In a research paper published by the Kiel Institute for the World Economy (IFW) , the largest part of employment in Sub-Saharan Africa (SSA) is generated by informal enterprises. In Kenya, they account for 89.7% of the employment demographic. These enterprises often lack the financial means or the managerial and technological skills required to expand their activities. The paper goes on to point out that one way of overcoming these constraints is to establish links with the formal sector.
From a business perspective, linkages are channels through which enterprises influence each other’s performance in a relationship that ensures that they maximise benefits and minimise risks. The two major types are backward and forward linkages. The Business Dictionary defines backward linkages as channels through which information, materials and money flow between a company and its suppliers which creates a network of economic interdependence. Forward linkages on the other hand are the distribution chains that connect the producer or supplier with the customers.
IFW identified a couple of factors that encourage the formation of formal linkages. The first is that of primary production factors (capital stocks, employees), infrastructure (electricity, telephone), and access to credit. The expectation is that enterprises with higher endowments of the above are in a better position to establish formal linkages. Also, the experience as measured by the age of the enterprise is another factor. The expectation is that it takes time to build up business relationships hence enterprises that have been in business for longer periods are in a stronger position to form and exploit these linkages.
Another factor that influences the formation of linkages is that of the characteristics of the owner/manager of the enterprise (age, schooling). It points out that older and more educated owners are more likely to establish formal linkages. Being a member of a professional association also enhances the establishment of linkages. Contact with associations facilitates networking and thereby raises the likelihood of formal business relationships. This is fortified by the fact that these associations provide avenues through which businesses can share ideas on best work practices. They also provide an avenue through which the pooling of resources is encouraged, an aspect that strengthens their negotiating power.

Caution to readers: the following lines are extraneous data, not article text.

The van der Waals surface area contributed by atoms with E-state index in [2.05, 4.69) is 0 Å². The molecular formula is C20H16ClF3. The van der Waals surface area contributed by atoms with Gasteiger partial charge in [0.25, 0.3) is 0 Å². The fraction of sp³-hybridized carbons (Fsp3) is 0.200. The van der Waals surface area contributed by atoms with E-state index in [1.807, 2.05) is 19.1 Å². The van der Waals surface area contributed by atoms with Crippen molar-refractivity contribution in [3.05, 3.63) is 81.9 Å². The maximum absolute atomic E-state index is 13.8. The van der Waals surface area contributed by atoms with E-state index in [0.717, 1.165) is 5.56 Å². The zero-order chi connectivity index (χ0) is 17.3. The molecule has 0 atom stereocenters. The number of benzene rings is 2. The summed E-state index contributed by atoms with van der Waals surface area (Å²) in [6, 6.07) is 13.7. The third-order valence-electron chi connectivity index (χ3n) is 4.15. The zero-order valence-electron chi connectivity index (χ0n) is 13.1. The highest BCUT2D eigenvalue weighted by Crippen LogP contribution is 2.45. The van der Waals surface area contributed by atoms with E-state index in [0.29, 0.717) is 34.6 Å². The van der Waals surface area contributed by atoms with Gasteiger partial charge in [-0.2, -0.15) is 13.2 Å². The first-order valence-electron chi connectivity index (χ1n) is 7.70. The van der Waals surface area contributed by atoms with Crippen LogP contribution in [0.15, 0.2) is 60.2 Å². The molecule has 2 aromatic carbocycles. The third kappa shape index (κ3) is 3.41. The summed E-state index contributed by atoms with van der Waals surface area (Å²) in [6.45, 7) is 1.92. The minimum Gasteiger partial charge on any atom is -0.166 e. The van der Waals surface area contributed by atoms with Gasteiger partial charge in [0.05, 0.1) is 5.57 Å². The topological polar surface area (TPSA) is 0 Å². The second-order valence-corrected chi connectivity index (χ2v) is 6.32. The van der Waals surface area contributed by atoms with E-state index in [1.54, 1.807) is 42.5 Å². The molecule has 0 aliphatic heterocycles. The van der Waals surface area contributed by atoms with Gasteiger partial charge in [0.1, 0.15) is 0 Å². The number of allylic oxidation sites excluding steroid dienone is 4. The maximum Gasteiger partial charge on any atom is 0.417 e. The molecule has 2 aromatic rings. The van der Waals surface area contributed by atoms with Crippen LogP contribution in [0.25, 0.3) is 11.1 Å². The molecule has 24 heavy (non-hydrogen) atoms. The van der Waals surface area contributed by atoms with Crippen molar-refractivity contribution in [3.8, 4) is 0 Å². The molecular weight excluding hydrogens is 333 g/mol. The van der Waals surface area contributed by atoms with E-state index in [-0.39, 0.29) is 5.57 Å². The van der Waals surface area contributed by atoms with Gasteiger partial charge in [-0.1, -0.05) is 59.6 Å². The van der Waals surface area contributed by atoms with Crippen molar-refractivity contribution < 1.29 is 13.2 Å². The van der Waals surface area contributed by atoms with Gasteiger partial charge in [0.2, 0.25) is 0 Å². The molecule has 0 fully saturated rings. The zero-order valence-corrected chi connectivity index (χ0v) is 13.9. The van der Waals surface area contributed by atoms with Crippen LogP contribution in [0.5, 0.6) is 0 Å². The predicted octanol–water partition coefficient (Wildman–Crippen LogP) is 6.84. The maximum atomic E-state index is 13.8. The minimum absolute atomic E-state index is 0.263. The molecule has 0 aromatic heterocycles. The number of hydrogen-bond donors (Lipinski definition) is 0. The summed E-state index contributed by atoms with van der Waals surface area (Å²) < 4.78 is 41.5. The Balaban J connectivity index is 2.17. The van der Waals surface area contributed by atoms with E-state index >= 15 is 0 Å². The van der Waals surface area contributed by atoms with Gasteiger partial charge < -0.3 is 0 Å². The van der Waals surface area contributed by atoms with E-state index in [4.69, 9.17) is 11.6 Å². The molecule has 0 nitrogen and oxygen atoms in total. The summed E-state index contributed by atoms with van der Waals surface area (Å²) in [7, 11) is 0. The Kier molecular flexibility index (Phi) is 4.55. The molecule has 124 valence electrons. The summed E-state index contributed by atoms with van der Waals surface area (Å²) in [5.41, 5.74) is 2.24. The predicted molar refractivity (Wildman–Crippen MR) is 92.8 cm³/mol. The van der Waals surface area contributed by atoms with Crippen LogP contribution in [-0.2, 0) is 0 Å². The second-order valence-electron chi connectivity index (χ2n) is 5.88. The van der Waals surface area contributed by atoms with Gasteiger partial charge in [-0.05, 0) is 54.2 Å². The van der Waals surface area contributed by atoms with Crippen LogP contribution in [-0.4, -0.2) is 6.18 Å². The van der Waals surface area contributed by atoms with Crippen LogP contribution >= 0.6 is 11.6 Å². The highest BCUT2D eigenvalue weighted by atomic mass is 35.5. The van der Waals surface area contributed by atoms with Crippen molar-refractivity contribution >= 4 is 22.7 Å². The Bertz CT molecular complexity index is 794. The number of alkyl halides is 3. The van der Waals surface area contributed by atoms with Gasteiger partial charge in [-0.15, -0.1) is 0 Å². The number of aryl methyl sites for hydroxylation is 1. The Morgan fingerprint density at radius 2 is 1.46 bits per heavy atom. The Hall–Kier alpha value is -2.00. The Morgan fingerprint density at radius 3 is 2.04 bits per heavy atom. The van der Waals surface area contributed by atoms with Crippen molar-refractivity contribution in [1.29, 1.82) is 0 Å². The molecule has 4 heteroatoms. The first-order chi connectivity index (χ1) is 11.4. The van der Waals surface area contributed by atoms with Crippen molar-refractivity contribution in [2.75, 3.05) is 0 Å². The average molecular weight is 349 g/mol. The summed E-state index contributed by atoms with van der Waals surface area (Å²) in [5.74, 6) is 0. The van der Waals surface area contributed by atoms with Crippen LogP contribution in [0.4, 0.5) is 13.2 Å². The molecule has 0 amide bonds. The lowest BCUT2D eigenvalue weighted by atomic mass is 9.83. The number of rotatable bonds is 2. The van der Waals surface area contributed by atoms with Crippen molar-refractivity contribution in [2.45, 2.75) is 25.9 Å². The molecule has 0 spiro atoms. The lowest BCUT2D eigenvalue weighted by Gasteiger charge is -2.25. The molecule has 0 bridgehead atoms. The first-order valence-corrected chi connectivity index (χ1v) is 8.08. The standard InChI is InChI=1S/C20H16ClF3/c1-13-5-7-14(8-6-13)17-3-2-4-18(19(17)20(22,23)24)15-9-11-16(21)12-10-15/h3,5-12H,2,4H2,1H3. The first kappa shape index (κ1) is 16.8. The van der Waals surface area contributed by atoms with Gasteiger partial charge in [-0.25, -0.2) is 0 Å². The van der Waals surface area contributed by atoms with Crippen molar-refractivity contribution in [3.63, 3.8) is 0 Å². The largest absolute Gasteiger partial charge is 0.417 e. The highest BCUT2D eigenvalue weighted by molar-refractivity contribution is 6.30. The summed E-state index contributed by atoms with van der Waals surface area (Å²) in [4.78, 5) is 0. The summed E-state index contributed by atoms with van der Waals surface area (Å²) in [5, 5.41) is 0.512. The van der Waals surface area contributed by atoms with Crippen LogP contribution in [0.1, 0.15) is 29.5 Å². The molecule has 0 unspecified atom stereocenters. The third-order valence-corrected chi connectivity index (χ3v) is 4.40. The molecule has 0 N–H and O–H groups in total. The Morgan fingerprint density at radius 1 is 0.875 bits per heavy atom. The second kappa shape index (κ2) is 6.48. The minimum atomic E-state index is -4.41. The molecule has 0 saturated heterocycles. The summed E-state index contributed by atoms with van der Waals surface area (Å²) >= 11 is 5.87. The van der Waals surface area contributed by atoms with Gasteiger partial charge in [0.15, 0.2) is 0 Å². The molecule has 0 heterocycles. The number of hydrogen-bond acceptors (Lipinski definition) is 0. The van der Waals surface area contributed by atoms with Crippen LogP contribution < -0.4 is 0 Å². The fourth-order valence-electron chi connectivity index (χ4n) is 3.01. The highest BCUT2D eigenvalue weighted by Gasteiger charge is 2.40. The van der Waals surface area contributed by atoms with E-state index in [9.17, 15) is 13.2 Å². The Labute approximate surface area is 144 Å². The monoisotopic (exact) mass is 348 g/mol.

The informal sector, when sufficiently supported, can gain a lot by pursuing this model of establishing linkages with formal businesses. The paper further suggests that formal backward linkages exert a positive influence on the productivity of enterprises in the informal sector. A symbiotic relationship of this fashion would be beneficial to both sides of the coin.
In addition, if formal enterprises are not able to procure goods from an independent supplier and lack the physical or human capital to produce the goods themselves, they will be restricted in their ability to introduce innovations to their production. More generally, it can be assumed that linkages facilitate the dispersion of technical innovation.
Lastly, through the establishment of linkages with informal businesses, formal enterprises can take advantage of the markets that informal businesses have access to as a distribution channel for their products.
Informal Economy Analyst